With Indian-American Manka Dhingra’s win, Democrats gain majority in Washington state Senate

Dhingra says her “campaign has always been about strengthening communities, bringing people together”

By Geeta Goindi

Manka Dhingra’s victory in the Washington state senate race is one of many success stories by Democrats in the November 7 election, albeit a pivotal one: the party now controls all branches of government in three states along the west coast including Oregon and California.

Dhingra, 43, a prosecutor, won a hard-fought, costly race in the 45th legislative district defeating Republican Jinyoung Lee Englund, 33, a former Capitol Hill staffer. Having secured 55 percent of the vote, her victory has flipped control in the Washington state legislature to Democrats who now have a majority in the senate, house, and also hold the governor’s office.

Dhingra was born in Bhopal, India, and migrated to the US when she was 13 years old following the death of her father who worked at Union Carbide. She has a BA in history and political science from the University of California at Berkeley, and a JD from the University of Washington School of Law. She is married to Harjit Singh, a distinguished engineer at SpaceX in Redmond, and the couple have two teenage children.

Dhingra is the first Indian-American of Sikh heritage to win a seat in the Washington state senate and will represent a district which is in Seattle’s tech-heavy Eastside in King County.

Washington state Senator-elect Manka Dhingra with her husband Harjit Singh and their two teenage children. Press image: electmanka.com

It is noteworthy that Pramila Jayapal became the first Indian-American woman to serve in the US Congress after being elected in 2016 to represent Washington’s 7th Congressional District.

It is also the state where Deep Rai, a Sikh, was shot in the arm in a racially motivated attack which shook the community earlier this year. Dhingra has served on the Seattle Police Department Muslim, Arab, and Sikh Advisory Council to address hate crimes in the wake of 9/11.

In a conference call with journalists following her win, the Senator-elect emphasized, “To me this campaign has always been about strengthening communities, bringing people together”.

She readily admitted, “This was a very tough campaign. A lot of money was spent in this race”. Reportedly, with almost nine million dollars in campaign contributions poured into the contest, the battle between Dhingra and Englund, a Korean immigrant, was by far the most expensive legislative race in Washington state history.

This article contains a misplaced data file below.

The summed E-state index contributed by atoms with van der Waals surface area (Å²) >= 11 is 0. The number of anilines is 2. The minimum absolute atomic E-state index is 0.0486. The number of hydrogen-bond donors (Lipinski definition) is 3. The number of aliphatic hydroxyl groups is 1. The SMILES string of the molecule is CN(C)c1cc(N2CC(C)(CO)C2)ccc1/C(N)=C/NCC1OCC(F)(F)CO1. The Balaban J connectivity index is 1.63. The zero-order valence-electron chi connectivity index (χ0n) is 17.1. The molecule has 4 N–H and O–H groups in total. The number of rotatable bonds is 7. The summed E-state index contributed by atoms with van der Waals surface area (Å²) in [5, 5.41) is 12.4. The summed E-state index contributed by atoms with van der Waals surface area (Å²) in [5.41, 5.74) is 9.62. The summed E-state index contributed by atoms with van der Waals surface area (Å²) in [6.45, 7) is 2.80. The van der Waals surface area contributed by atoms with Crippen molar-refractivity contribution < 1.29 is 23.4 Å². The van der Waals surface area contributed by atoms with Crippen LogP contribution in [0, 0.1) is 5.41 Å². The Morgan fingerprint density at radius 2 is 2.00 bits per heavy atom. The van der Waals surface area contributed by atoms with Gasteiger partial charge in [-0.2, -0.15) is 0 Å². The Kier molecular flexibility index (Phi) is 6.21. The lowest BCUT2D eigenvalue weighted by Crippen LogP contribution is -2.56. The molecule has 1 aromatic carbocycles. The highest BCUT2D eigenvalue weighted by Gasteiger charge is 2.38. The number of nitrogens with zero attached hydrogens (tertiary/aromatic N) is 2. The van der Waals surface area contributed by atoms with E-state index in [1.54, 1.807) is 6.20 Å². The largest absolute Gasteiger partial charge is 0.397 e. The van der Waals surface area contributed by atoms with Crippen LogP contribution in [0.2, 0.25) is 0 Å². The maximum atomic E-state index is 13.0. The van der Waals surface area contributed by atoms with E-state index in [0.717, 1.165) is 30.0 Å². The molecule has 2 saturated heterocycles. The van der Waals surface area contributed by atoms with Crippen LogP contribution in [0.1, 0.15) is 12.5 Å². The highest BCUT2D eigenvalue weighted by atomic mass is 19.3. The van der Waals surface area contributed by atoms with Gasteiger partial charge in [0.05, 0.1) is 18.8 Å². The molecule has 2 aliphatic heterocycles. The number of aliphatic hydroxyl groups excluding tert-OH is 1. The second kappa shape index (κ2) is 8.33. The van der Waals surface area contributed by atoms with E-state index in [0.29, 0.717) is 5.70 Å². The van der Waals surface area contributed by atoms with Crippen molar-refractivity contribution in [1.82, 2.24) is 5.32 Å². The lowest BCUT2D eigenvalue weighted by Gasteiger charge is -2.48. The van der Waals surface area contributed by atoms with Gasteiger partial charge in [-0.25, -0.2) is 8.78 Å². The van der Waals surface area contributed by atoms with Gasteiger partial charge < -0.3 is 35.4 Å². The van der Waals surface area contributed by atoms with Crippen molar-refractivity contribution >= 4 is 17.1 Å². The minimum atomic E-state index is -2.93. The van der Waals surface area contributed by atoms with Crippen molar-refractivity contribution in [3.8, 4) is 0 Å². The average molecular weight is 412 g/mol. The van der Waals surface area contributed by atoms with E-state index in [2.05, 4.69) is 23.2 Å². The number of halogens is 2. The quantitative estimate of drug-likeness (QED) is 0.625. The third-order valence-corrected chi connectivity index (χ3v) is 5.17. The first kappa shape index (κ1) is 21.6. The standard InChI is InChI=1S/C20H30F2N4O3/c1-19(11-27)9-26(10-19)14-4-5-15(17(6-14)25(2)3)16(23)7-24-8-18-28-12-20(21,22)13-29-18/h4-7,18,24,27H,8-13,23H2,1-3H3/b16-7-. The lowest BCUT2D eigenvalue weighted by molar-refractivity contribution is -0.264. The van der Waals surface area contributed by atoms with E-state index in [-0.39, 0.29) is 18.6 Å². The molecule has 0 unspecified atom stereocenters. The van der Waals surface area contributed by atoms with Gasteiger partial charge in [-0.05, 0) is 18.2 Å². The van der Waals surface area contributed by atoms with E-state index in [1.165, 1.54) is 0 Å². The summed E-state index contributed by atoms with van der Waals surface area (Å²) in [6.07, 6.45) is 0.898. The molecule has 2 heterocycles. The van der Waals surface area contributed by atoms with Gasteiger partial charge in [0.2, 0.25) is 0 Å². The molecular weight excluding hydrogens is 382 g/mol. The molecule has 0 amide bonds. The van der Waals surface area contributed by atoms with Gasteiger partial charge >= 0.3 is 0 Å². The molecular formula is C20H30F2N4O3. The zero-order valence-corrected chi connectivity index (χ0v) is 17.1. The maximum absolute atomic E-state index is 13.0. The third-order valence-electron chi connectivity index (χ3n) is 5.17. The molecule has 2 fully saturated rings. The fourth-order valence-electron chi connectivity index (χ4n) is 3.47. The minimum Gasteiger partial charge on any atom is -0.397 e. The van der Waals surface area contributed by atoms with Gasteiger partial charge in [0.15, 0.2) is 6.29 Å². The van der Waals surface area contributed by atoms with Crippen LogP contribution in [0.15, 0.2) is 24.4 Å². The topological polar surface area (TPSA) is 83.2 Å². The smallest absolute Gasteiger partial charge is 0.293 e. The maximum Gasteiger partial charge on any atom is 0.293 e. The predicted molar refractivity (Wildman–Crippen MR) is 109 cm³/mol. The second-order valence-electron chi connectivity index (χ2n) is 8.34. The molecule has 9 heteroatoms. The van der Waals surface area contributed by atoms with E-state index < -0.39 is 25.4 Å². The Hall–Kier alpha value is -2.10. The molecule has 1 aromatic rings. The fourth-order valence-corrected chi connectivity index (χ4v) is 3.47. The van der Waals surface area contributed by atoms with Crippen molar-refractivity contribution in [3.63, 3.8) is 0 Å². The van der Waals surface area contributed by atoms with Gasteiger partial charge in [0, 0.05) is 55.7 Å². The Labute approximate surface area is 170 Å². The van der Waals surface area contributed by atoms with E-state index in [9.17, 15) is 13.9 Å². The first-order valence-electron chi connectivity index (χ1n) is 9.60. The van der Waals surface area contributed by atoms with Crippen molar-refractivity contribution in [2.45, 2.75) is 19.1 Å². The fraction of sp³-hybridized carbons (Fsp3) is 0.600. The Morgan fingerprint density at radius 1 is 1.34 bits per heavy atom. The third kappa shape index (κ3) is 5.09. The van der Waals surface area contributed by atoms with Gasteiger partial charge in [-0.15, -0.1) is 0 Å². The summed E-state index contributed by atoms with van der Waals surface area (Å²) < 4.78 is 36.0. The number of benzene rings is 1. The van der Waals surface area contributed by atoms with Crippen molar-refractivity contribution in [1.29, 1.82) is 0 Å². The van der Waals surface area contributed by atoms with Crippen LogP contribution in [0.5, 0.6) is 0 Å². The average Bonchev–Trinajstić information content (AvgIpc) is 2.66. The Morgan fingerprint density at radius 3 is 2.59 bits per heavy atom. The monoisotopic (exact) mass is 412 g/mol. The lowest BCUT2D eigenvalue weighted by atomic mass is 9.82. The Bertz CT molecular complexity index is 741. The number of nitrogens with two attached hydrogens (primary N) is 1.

“A lot of the money was spent by people outside of our community that were bent on dividing us against each other in hopes of moving their own political agendas forward”, Dhingra told journalists. “Somewhere along the way, those people started making the election about ‘us’ versus ‘them’. I don’t have to tell you, in that story I was the ‘them’. And this playbook is being executed all over our country right now. We see the politics of tribalism, misinformation and mistrust happening all around us. We see the hate and the fear and the division walking around. It can be scary and depressing and it can hurt”.

But, she saw hope as in the face of all those attacks, the community came together. “When we were attacked with fear, divisiveness and dishonesty, we responded with love”, she said. “We responded with integrity, honesty and a commitment to solving problems together. These are the values that we as members of the 45th district in Washington, as Washingtonians, and as Americans, believe in. This is what led us to victory”.

Dhingra believes “democracy is not about agreeing on everything” and cited examples of Republicans who supported her campaign. “In this fight against misinformation and distraction and division that feels so surreal at times, it’s the real relationships between real people that will save us”, she said.